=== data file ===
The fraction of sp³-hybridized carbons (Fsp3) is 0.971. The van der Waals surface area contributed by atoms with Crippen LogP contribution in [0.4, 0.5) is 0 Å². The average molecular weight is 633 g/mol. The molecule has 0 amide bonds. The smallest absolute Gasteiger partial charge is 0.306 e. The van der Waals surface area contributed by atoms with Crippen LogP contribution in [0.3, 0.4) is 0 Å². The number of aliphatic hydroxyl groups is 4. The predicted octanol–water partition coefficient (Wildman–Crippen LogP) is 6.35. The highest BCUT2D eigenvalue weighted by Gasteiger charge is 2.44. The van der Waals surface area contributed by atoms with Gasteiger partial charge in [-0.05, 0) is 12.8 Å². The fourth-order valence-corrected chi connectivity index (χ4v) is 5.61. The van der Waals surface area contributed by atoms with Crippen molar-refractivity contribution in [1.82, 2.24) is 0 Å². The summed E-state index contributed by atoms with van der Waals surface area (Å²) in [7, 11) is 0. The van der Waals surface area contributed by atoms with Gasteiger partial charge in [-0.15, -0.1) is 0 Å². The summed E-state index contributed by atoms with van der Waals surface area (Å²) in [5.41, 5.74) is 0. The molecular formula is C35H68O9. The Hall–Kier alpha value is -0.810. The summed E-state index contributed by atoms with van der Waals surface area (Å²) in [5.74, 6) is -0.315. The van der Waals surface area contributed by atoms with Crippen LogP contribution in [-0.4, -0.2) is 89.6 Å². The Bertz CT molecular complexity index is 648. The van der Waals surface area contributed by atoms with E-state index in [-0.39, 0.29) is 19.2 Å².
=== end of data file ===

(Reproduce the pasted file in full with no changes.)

The fraction of sp³-hybridized carbons (Fsp3) is 0.971. The van der Waals surface area contributed by atoms with Crippen LogP contribution in [0.4, 0.5) is 0 Å². The average molecular weight is 633 g/mol. The molecule has 0 amide bonds. The smallest absolute Gasteiger partial charge is 0.306 e. The van der Waals surface area contributed by atoms with Crippen LogP contribution in [0.3, 0.4) is 0 Å². The number of aliphatic hydroxyl groups is 4. The predicted octanol–water partition coefficient (Wildman–Crippen LogP) is 6.35. The highest BCUT2D eigenvalue weighted by Gasteiger charge is 2.44. The van der Waals surface area contributed by atoms with Gasteiger partial charge in [-0.05, 0) is 12.8 Å². The fourth-order valence-corrected chi connectivity index (χ4v) is 5.61. The van der Waals surface area contributed by atoms with Crippen molar-refractivity contribution in [1.82, 2.24) is 0 Å². The summed E-state index contributed by atoms with van der Waals surface area (Å²) in [7, 11) is 0. The van der Waals surface area contributed by atoms with Gasteiger partial charge in [-0.15, -0.1) is 0 Å². The summed E-state index contributed by atoms with van der Waals surface area (Å²) in [5.41, 5.74) is 0. The molecular formula is C35H68O9. The Hall–Kier alpha value is -0.810. The summed E-state index contributed by atoms with van der Waals surface area (Å²) in [5.74, 6) is -0.315. The van der Waals surface area contributed by atoms with Crippen LogP contribution in [-0.4, -0.2) is 89.6 Å². The Bertz CT molecular complexity index is 648. The van der Waals surface area contributed by atoms with E-state index in [-0.39, 0.29) is 19.2 Å².